Polarization a Success in Fort Worth’s Daughter

Who has two thumbs and made nine high C’s sound like butter?

Photo courtesy: Ellen Appel

This guy.

As part of Fort Worth Opera’s festival season, David Portillo rocked Bass Hall this past weekend with a grounded and confident Tonio in The Daughter of the Regiment. Indeed, this was an effortless performance. Possessing a warm, lyric and agile tenor and as a gifted actor to boot, ‘this guy’ is definitely a tenor to watch.

The Daughter of the Regiment by Gaetano Donizetti takes the audience on a journey through a realm of polar opposites of sorts. Even the title amplifies antithesis: Daughter (feminine) and Regiment (Masculine). A woman as part of a military troop is a pretty extreme opposite says 19th century France. And why not? Such polarization creates such appetizing operatic friction!

Marie (Ava Pine) sings “The grove lay still and cool” for the Marquise (Joyce Castle) until Sulpice (Rod Nelman) distracts her with the 21st Regimental song. Photo courtesy: Ron T. Ennis

Daughter begins in the quiet, high peak villages of the Tyrolean Mountains and ends up in the bustling, aristocratic chateaus of France where the only thing high are the ceilings. We witness the high-browed Marquise de Birkenfeld and her butler trying to make their way through the simple mountain villages during a time of war. Scared about being attacked on their journey, they ask the 21st Regiment to accompany them back home. The Regiment obliges just after the main antithetic character submerges – a girl, Marie, shows up as adopted daughter and ‘mascot’ of the Regiment. Marie begins to have feelings for Tonio, a clever local boy who recently saved her life. After being captured and thought of as a spy, Tonio is then saved by Marie who gets him out of the claws of the regiment. Sulpice, the sergeant of the Regiment refuses to let Marie marry anyone other than a soldier, so Tonio quickly makes both his love for Marie and his (un)intentions to be a soldier known to the Regiment with ever-convincing high screams, uh, Cs. Nine of them to be exact (another opposite – a man singing outrageously high over and over). Fed up with Marie’s unwomanly conduct, the Marquise brings her to the chateau to be taught the ways of being a lady. Unable to be charmed, and without much help from Sulpice who encourages little acts of goofing off, Marie is nevertheless set to be married into the aristocracy. Marie soon finds out that Marquise is in fact her mother who abandoned her long ago for fear of social disgrace. The Marquise ends up breaking down at the end in favor of Marie’s good will towards the Regiment and others and permits her to marry whom she wishes – much to the Regiment’s and Tonio’s delight!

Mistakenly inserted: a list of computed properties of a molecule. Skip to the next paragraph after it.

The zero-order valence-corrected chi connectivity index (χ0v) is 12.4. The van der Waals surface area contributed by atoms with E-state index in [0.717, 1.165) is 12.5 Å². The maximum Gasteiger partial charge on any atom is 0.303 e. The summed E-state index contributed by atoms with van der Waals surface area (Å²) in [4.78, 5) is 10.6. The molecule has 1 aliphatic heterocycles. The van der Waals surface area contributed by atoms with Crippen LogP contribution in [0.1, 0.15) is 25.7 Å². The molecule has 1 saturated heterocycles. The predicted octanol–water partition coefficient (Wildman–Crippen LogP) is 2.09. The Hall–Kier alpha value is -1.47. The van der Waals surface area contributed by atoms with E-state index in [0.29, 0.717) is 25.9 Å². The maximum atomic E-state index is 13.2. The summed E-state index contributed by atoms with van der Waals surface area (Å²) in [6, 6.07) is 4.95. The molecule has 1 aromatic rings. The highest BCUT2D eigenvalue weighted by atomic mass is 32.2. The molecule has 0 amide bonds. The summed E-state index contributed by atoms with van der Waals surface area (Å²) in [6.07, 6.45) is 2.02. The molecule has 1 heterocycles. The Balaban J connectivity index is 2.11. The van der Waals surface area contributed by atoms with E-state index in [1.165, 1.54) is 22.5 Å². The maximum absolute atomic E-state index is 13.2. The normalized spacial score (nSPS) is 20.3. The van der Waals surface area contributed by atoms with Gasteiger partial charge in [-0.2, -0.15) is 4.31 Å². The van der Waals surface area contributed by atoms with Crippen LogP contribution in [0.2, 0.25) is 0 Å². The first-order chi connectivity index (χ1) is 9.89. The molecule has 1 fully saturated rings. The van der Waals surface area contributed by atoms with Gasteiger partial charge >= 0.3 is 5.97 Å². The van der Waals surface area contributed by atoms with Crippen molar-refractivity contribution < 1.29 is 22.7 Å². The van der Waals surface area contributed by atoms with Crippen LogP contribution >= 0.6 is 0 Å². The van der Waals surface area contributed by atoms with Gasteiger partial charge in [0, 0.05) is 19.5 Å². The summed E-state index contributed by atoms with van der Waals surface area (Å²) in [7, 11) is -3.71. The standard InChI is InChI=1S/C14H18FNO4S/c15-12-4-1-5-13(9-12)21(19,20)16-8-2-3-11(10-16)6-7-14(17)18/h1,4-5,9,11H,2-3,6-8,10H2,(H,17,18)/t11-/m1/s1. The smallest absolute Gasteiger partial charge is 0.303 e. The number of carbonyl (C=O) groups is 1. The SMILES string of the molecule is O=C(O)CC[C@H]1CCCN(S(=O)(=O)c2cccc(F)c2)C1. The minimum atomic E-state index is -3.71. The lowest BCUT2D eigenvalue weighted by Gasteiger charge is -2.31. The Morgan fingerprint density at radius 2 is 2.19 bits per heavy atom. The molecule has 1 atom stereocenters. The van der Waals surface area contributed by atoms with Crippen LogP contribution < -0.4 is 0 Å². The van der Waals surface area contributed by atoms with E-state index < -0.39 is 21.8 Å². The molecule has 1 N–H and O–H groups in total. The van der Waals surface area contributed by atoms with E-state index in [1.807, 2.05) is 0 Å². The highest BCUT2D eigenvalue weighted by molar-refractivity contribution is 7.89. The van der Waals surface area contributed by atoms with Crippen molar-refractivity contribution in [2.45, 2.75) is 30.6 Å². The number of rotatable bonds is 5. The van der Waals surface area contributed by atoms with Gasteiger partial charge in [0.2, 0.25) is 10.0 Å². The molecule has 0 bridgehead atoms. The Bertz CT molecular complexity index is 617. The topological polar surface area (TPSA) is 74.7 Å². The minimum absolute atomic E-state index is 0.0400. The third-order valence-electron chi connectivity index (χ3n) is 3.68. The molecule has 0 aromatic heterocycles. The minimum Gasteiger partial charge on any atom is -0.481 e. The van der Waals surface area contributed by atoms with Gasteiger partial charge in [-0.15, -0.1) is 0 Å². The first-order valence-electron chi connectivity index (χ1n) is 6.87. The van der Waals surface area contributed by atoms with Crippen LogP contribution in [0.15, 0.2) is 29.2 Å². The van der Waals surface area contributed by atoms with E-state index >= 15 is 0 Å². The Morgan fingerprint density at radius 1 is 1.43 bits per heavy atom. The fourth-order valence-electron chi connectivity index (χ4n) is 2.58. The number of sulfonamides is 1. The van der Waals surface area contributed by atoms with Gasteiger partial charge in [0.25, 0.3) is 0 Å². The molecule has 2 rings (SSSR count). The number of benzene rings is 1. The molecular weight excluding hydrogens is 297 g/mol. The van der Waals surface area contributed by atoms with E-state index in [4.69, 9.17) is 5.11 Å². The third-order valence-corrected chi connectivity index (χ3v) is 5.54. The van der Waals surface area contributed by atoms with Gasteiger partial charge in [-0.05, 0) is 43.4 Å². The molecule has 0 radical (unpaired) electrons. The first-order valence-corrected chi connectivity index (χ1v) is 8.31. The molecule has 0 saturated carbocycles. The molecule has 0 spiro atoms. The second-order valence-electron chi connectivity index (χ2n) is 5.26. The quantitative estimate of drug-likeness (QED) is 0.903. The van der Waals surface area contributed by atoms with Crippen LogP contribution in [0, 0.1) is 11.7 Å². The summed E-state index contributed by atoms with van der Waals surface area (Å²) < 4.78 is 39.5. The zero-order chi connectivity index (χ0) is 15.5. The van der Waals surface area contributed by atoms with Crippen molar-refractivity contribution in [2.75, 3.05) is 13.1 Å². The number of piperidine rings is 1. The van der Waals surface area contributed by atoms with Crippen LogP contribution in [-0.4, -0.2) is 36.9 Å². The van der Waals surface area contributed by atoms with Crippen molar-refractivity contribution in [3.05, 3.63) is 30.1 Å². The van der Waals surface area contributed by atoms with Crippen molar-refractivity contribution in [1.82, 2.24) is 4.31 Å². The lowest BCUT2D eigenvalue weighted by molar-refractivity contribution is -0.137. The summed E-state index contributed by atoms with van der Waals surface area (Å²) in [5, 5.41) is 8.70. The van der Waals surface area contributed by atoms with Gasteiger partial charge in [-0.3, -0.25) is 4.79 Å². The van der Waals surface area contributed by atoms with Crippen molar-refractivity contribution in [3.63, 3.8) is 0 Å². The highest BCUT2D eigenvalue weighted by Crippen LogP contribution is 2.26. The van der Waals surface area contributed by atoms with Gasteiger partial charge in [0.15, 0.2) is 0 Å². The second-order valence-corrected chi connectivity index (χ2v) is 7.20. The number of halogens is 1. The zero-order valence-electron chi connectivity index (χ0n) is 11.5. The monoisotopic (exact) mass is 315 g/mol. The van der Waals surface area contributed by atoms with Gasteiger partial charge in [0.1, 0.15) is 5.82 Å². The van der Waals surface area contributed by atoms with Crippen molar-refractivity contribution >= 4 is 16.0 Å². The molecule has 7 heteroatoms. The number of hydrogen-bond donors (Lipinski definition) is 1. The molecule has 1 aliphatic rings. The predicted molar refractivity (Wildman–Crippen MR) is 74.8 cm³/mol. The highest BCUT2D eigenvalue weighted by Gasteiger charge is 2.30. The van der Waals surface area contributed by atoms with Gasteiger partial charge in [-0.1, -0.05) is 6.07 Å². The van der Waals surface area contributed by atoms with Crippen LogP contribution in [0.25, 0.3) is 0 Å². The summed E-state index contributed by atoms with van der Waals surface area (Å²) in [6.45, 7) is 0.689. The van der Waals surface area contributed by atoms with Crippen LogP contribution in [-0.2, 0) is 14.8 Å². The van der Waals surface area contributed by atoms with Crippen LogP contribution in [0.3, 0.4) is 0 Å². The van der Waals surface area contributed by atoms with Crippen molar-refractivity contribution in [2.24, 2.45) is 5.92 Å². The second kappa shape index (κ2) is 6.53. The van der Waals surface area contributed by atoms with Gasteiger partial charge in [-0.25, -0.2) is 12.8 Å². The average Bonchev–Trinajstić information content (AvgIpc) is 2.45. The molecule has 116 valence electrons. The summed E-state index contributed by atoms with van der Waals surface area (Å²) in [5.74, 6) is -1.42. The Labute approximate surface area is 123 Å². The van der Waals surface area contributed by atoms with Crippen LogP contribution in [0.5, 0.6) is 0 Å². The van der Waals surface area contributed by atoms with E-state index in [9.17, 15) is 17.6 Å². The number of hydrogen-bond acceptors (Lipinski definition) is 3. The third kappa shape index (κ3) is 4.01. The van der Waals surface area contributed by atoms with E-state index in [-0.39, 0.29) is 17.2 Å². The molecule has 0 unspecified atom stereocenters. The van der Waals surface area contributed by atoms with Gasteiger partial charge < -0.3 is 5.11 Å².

Fort Worth’s “go to” soprano Ava Pine was a convincing Marie with her cute and spritely acting. She seems to be comfortable melding with other singing actors as she had fantastic chemistry with everyone in the cast.

Returning artist, Rod Nelman, was a nearly perfect match for Sulpice. With beautiful depth of sound and color, Nelman’s brassy and deep baritone paired nicely with the stature of sergeant of the 21st Regiment. He played the fine line between comedy and serious with precision and naturalness.

Hortensius (Darren K. Woods) explains the story of how Captain Robert died on the field of battle to the Captain’s two great loves…the Duchesse de Krakenthorp (left – J.R. Labbe) and the Marquise de Birkenfeld (right – Joyce Castle.) Photo courtesy: Ron T. Ennis

It was a real treat to see Joyce Castle on the stage as the Marquise. She brought flare and nuance to a role that, if done incorrectly, can be disappointing and unexciting. This veteran of the stage had every scene in her pocket for when she made an appearance, no one could help but get sucked into her stage presence. The comedic genius of both her and Darren K. Woods as Hortensius is unmatched. As a pair, they thrilled the audience with impeccable comedic timing. It was a double treat to see the return and debut of Woods, a veteran character tenor who now plays GM to Fort Worth Opera. Indeed, there was a roar of laughter from the rapturous crowd in Act II when Woods exclaimed, “you can’t tell me what to do – I run this place!”

Much credit must be given to the creative team Dorothy Danner, Boyd Ostroff, Beni Montresor and Steven Bryant for putting together a brilliant show with colorful, but not over done costumes and sets, and exquisite, and some fantastically comical, wigs.

If you don’t like glorious music with a dose of unpretentious laughter filling a remarkable performance hall, by all means you need to stay home on May 5th and 10th. However, if you’re in the Dallas/Fort Worth area and you have half a will to find joy and culture, it would be a travesty to miss such a fun night at the opera!

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